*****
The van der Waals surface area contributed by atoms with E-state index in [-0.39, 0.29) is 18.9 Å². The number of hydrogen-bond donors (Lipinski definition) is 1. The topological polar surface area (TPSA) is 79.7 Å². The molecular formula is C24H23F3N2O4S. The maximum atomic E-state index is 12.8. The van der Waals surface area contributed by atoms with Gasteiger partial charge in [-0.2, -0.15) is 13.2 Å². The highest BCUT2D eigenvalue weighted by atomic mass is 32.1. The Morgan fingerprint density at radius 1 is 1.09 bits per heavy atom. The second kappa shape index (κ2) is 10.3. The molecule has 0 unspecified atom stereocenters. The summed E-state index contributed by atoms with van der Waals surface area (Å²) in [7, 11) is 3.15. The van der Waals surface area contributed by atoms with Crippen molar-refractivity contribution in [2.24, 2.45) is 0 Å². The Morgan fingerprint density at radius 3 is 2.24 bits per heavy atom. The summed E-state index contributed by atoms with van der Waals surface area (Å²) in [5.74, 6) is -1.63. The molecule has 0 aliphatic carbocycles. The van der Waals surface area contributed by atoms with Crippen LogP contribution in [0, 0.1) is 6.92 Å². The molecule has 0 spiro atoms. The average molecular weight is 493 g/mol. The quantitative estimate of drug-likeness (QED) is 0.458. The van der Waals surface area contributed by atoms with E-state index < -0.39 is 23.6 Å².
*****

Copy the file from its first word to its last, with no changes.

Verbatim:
The van der Waals surface area contributed by atoms with E-state index in [-0.39, 0.29) is 18.9 Å². The number of hydrogen-bond donors (Lipinski definition) is 1. The topological polar surface area (TPSA) is 79.7 Å². The molecular formula is C24H23F3N2O4S. The maximum atomic E-state index is 12.8. The van der Waals surface area contributed by atoms with Gasteiger partial charge in [-0.2, -0.15) is 13.2 Å². The highest BCUT2D eigenvalue weighted by atomic mass is 32.1. The Morgan fingerprint density at radius 1 is 1.09 bits per heavy atom. The second kappa shape index (κ2) is 10.3. The molecule has 0 unspecified atom stereocenters. The summed E-state index contributed by atoms with van der Waals surface area (Å²) in [7, 11) is 3.15. The van der Waals surface area contributed by atoms with Crippen molar-refractivity contribution in [2.24, 2.45) is 0 Å². The Morgan fingerprint density at radius 3 is 2.24 bits per heavy atom. The summed E-state index contributed by atoms with van der Waals surface area (Å²) in [5.74, 6) is -1.63. The molecule has 0 aliphatic carbocycles. The van der Waals surface area contributed by atoms with Crippen LogP contribution in [0, 0.1) is 6.92 Å². The molecule has 0 spiro atoms. The average molecular weight is 493 g/mol. The quantitative estimate of drug-likeness (QED) is 0.458. The van der Waals surface area contributed by atoms with E-state index < -0.39 is 23.6 Å².